MASS position theory requires the flexibility of the orthotic shell to be unique to the requirements of each foot, allowing more or less flexibility on an individual level. Patient-specific thicknesses of high-molecular-weight plastic are determined based on known clinical variables to deliver the required correctional force, while at the same time being tolerable. These variables can include patient body weight, foot flexibility, arch morphology characteristics, and activity levels. Two variables that have been correlated with supination resistance of the rearfoot are body weight and medial deviation of the subtalar joint axis.42 In other words, a heavier person with a more medially deviated subtalar joint axis requires a greater amount of force from an orthotic to balance the pronatory forces. The converse would be true of a lighter person. An orthotic device must account for all of these variables to apply an effective corrective force to the bony architecture of the foot.

Foot posture measurements taken in the MASS position may prove particularly applicable to clinical decision making with regard to orthosis manufacture, as they can be compared volumetrically to a pronated foot posture or relaxed calcaneal stance position. Knowing that there is an optimal foot posture that may be different for each individual, but based on the same reference points, logic follows that there is a spectrum of function (or dysfunction) and a zone of optimal control. Future writings and investigations will focus on the zones of postural control and their application to treatment with foot orthoses.

Stu Currie, DC, directs in-house research and development and coordinates outside university investigations for Sole Supports in Lyles, TN. Don Bursch, PT, OCS, is the president of the company and creates the company’s visual educational training material. Ed Glaser, DPM, is the owner and founder of the company and originator of the MASS theory.

References

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2. Panjabi MM, Oda T, Crisco JJ III, et al. Posture affects motion coupling patterns of the upper cervical spine. J Orthop Res 1993;11(4):525-536.

3. Pierrynowski MR, Smith SB. Rear foot inversion/eversion during gait relative to the subtalar joint neutral position. Foot Ankle Int 1996;17(7):406-412.

4. McPoil T, Cornwall MW. Relationship between neutral subtalar joint position and pattern of rearfoot motion during walking. Foot Ankle Int 1994;15(3):141-145.

5. Davis IS, Zifchock RA, Deleo AT. A comparison of rearfoot motion control and comfort between custom and semicustom foot orthotic devices. J Am Podiatr Med Assoc 2008;98(5):394-403.

6. Ferber R, Davis IM, Williams DS, III. Effect of foot orthotics on rearfoot and tibia joint coupling patterns and variability. J Biomech 2005;38(3):477-483.

7. Root ML, Orien WP, Weed JN. Biomechanical examination of the foot. Los Angeles: Clinical Biomechanics Corp; 1971.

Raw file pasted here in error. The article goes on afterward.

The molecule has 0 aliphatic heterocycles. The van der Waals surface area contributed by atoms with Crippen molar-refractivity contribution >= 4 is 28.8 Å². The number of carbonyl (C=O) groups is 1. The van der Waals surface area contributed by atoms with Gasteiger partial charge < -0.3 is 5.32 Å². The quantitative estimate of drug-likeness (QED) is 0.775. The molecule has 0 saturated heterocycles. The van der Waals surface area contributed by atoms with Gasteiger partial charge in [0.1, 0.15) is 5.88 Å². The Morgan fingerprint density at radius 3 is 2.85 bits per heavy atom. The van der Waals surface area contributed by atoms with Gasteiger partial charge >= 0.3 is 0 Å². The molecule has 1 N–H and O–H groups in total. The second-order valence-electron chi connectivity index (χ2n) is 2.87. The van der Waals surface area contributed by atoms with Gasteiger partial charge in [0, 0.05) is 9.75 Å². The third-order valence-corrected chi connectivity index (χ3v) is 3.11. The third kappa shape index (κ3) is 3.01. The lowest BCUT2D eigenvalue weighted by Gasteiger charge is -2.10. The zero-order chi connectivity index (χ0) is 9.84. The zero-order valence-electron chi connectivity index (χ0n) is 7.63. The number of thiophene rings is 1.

8. Payne CB. The past, present, and future of podiatric biomechanics. J Am Podiatr Med Assoc 1998;88(2):53-63.

9. Somers DL, Hanson JA, Kedzierski CM, et al. The influence of experience on the reliability of goniometric and visual measurement of forefoot position. J Orthop Sports Phys Ther 1997;25(3):192-202.

10. Chuter V, Payne C, Miller K. Variability of neutral-position casting of the foot. J Am Podiatr Med Assoc 2003;93(1):1-5.

11. Van Gheluwe B, Kirby KA, Roosen P, Phillips RD. Reliability and accuracy of biomechanical measurements of the lower extremities. J Am Podiatr Med Assoc 2002;92(6):317-326.

12. McPoil TG, Cornwall MW. The relationship between static lower extremity measurements and rearfoot motion during walking. J Orthop Sports Phys Ther 1996;24(5):309-314.

13. Song J, Hillstrom HJ, Secord D, Levitt J. Foot type biomechanics. comparison of planus and rectus foot types. J Am Podiatr Med Assoc 1996;86(1):16-23.

14. Cavanagh PR, Morag E, Boulton AJ, et al. The relationship of static foot structure to dynamic foot function. J Biomech 1997;30(3):243-250.

15. Krivickas LS. Anatomical factors associated with overuse sports injuries. Sports Med 1997;24(2):132-146.

16. Yates B, White S. The incidence and risk factors in the development of medial tibial stress syndrome among naval recruits. Am J Sports Med 2004;32(3):772-780.

17. Roukis TS, Scherer PR, Anderson CF. Position of the first ray and motion of the first metatarsophalangeal joint. J Am Podiatr Med Assoc 1996;86(11):538-546.

18. Harradine PD, Bevan LS. The effect of rearfoot eversion on maximal hallux dorsiflexion. A preliminary study. J Am Podiatr Med Assoc 2000;90(8):390-393.

19. Munteanu SE, Bassed AD. Effect of foot posture and inverted foot orthoses on hallux dorsiflexion. J Am Podiatr Med Assoc 2006;96(1):32-37.

20. Leardini A, Benedetti MG, Berti L, et al. Rear-foot, mid-foot and fore-foot motion during the stance phase of gait. Gait Posture 2007;25(3):453-462.